One life may be a drop in the ocean, muses 19th-century notary Adam Ewing at novel’s end, ‘[y]et what is an ocean but a multitude of drops?’ (p. 529). The drops of story in Cloud Atlas coalesce into a majestic whole.

Cheltenham Literature Festival Diary: Part 1

For the past week-and-a-bit, I’ve been at the Cheltenham Literature Festival, my first time going to such an event. I wasn’t quite sure what to expect, and the rather tight separation between writers and audience (no real opportunities for interaction apart from Q&As at the end of each session, and signings afterwards) was a little disconcerting at first (I guess that’s the only practical way to run things with so many events and speakers). The Festival was quite celebrity-led (then again, isn’t contemporary publishing the same?); but, generally speaking, they were interesting celebrities, and there was plenty of other stuff going on. All in all, I had a good time, and went to a nicely varied programme of events.

I never had internet access while I was away, otherwise I’d have blogged about the Festival in more detail while I was there. Instead, I present the edited highlights, which are pretty long as it is…

Friday 9th

6.00 pm: My first event, listed in the festival brochure as ‘The Man Booker Winner’, who of course in the end was Hilary Mantel.

I haven’t traditionally had much luck with Booker titles (of all the nominees, and one winner, that I’ve read, I can only truly say that I liked Animal’s People by Indra Sinha), but I certainly became interested in reading Wolf Hall after hearing Mantel read from it, and speak so enthusiastically.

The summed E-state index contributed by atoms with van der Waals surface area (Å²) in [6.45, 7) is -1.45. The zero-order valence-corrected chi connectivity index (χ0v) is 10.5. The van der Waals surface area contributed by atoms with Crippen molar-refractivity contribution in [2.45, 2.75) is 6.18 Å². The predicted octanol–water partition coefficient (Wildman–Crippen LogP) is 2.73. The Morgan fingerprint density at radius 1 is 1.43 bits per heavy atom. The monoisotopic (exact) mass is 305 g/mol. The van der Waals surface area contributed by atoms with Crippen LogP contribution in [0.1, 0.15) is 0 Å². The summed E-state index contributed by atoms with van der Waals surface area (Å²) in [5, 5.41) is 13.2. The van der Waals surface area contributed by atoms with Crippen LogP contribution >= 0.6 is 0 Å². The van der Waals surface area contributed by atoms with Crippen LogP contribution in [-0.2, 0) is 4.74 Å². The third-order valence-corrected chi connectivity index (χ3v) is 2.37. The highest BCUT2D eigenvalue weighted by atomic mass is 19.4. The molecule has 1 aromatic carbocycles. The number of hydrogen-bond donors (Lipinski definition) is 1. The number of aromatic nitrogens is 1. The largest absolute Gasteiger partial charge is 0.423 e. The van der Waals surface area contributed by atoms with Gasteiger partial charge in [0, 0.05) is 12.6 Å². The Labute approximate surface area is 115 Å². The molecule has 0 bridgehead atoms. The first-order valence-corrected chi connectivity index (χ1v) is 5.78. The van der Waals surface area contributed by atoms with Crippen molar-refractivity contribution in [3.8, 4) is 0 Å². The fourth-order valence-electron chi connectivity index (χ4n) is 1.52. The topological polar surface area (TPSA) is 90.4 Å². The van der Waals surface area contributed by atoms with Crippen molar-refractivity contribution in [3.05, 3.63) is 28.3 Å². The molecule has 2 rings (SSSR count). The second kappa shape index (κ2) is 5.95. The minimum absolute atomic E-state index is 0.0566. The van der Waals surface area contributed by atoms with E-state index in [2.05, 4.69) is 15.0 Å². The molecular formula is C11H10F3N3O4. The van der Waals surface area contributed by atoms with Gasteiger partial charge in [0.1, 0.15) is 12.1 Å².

7.30 pm: Leaving the Town Hall, I realise that I’ve just passed a fellow Huddersfielder, the poet Simon Armitage. He is today’s Guest Director (there’s one for each day of the Festival, who has programmed three events for that particular day).

Saturday 10th

11.30 am: I have the morning free, so I’ve been to look around town. As I’m going into the Town Hall, I think back to seeing Simon Armitage last night, and wonder if I could play a little game of ‘Guest Director bingo’, just to see how many of them I could spot over the ten days. At the precise moment I think this (and I swear I’m not making this up), I reliase that today’s Guest Director, Richard Eyre, has just walked past me. That makes up my mind: the challenge is on!

1.30 pm: Off to the Centaur pavilion (what a great pun) at the racecourse to see Michael Palin. He talks about his career in the 1980s, the period covered by the new volume of his diaries. Much as I like Palin’s work (he’s one of the few writers I’ll be seeing who I’ve actually read), I’m more familiar with his travel programmes than this part of his career, so it’s interesting to hear his behind-the-scenes tales of (mostly) the films he made at that time.

4.00 pm: Marcus Chown, the New Scientist‘s cosmology consultant, talks about his latest book, which (says the brochure) ‘looks at what the everyday world tells us about the universe’. The discussion about science is interesting, but I don’t gain much sense of what the book is actually like.